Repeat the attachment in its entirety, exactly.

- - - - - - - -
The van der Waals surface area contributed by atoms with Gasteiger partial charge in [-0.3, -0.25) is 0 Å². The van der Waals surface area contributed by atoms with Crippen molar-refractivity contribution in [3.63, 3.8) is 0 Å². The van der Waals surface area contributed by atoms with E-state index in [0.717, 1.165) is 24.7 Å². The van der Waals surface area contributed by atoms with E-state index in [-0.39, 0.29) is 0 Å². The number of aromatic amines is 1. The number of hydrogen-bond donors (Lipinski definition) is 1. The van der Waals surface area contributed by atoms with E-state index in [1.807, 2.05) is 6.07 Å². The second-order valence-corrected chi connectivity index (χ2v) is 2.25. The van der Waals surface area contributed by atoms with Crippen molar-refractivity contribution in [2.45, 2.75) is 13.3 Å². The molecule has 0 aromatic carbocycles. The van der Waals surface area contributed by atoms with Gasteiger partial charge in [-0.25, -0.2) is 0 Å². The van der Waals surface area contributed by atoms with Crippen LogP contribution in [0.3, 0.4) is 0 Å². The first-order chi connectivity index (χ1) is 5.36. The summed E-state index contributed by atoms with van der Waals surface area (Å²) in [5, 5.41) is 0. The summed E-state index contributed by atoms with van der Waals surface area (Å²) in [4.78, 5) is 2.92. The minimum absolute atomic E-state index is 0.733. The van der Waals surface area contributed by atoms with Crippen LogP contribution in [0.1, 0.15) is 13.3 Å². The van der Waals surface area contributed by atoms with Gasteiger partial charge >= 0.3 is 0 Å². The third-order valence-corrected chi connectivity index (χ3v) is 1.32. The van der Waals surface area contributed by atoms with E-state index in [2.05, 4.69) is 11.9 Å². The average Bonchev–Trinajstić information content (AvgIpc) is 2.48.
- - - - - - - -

The van der Waals surface area contributed by atoms with Gasteiger partial charge in [-0.3, -0.25) is 0 Å². The van der Waals surface area contributed by atoms with Crippen molar-refractivity contribution in [3.63, 3.8) is 0 Å². The van der Waals surface area contributed by atoms with E-state index in [0.717, 1.165) is 24.7 Å². The van der Waals surface area contributed by atoms with E-state index in [-0.39, 0.29) is 0 Å². The number of aromatic amines is 1. The number of hydrogen-bond donors (Lipinski definition) is 1. The van der Waals surface area contributed by atoms with E-state index in [1.807, 2.05) is 6.07 Å². The second-order valence-corrected chi connectivity index (χ2v) is 2.25. The van der Waals surface area contributed by atoms with Crippen molar-refractivity contribution in [2.45, 2.75) is 13.3 Å². The molecule has 0 aromatic carbocycles. The van der Waals surface area contributed by atoms with Gasteiger partial charge in [-0.25, -0.2) is 0 Å². The van der Waals surface area contributed by atoms with Crippen LogP contribution in [0.3, 0.4) is 0 Å². The first-order chi connectivity index (χ1) is 5.36. The summed E-state index contributed by atoms with van der Waals surface area (Å²) in [5, 5.41) is 0. The summed E-state index contributed by atoms with van der Waals surface area (Å²) in [4.78, 5) is 2.92. The minimum absolute atomic E-state index is 0.733. The van der Waals surface area contributed by atoms with Crippen LogP contribution in [0.1, 0.15) is 13.3 Å². The van der Waals surface area contributed by atoms with Gasteiger partial charge >= 0.3 is 0 Å². The third-order valence-corrected chi connectivity index (χ3v) is 1.32. The van der Waals surface area contributed by atoms with E-state index in [2.05, 4.69) is 11.9 Å². The average Bonchev–Trinajstić information content (AvgIpc) is 2.48.